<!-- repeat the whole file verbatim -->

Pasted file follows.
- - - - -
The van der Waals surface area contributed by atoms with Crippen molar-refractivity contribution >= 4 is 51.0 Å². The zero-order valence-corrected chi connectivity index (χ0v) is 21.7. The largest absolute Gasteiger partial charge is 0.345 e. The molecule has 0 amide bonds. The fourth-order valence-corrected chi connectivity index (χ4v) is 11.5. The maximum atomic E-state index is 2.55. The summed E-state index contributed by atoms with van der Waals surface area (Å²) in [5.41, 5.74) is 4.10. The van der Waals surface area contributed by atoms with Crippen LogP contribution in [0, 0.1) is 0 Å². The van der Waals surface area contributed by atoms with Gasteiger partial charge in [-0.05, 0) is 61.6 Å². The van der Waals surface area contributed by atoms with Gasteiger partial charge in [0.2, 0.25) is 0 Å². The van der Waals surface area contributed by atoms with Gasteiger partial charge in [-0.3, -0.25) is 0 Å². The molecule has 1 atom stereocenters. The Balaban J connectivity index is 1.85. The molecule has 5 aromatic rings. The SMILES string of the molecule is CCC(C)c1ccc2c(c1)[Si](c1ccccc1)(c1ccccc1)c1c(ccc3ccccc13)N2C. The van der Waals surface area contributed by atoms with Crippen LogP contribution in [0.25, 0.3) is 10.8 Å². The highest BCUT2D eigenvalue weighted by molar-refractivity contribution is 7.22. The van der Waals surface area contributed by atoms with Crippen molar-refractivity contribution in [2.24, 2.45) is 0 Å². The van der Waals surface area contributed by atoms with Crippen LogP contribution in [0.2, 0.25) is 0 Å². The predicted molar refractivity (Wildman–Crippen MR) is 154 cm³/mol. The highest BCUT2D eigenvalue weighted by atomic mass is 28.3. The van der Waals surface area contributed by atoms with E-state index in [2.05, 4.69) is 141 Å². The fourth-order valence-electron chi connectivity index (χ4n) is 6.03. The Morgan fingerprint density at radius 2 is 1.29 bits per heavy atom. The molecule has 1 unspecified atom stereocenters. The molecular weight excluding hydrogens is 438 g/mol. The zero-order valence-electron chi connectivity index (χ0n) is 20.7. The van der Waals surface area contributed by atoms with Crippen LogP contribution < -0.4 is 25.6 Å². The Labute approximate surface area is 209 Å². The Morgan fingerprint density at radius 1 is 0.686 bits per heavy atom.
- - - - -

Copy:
The van der Waals surface area contributed by atoms with Crippen molar-refractivity contribution >= 4 is 51.0 Å². The zero-order valence-corrected chi connectivity index (χ0v) is 21.7. The largest absolute Gasteiger partial charge is 0.345 e. The molecule has 0 amide bonds. The fourth-order valence-corrected chi connectivity index (χ4v) is 11.5. The maximum atomic E-state index is 2.55. The summed E-state index contributed by atoms with van der Waals surface area (Å²) in [5.41, 5.74) is 4.10. The van der Waals surface area contributed by atoms with Crippen LogP contribution in [0, 0.1) is 0 Å². The van der Waals surface area contributed by atoms with Gasteiger partial charge in [-0.05, 0) is 61.6 Å². The van der Waals surface area contributed by atoms with Gasteiger partial charge in [0.2, 0.25) is 0 Å². The van der Waals surface area contributed by atoms with Gasteiger partial charge in [-0.3, -0.25) is 0 Å². The molecule has 1 atom stereocenters. The Balaban J connectivity index is 1.85. The molecule has 5 aromatic rings. The SMILES string of the molecule is CCC(C)c1ccc2c(c1)[Si](c1ccccc1)(c1ccccc1)c1c(ccc3ccccc13)N2C. The van der Waals surface area contributed by atoms with Crippen LogP contribution in [0.25, 0.3) is 10.8 Å². The highest BCUT2D eigenvalue weighted by molar-refractivity contribution is 7.22. The van der Waals surface area contributed by atoms with Crippen molar-refractivity contribution in [2.24, 2.45) is 0 Å². The van der Waals surface area contributed by atoms with Crippen LogP contribution in [0.2, 0.25) is 0 Å². The predicted molar refractivity (Wildman–Crippen MR) is 154 cm³/mol. The highest BCUT2D eigenvalue weighted by atomic mass is 28.3. The van der Waals surface area contributed by atoms with E-state index in [2.05, 4.69) is 141 Å². The fourth-order valence-electron chi connectivity index (χ4n) is 6.03. The Morgan fingerprint density at radius 2 is 1.29 bits per heavy atom. The molecule has 1 unspecified atom stereocenters. The molecular weight excluding hydrogens is 438 g/mol. The zero-order valence-electron chi connectivity index (χ0n) is 20.7. The van der Waals surface area contributed by atoms with Crippen LogP contribution < -0.4 is 25.6 Å². The Labute approximate surface area is 209 Å². The Morgan fingerprint density at radius 1 is 0.686 bits per heavy atom.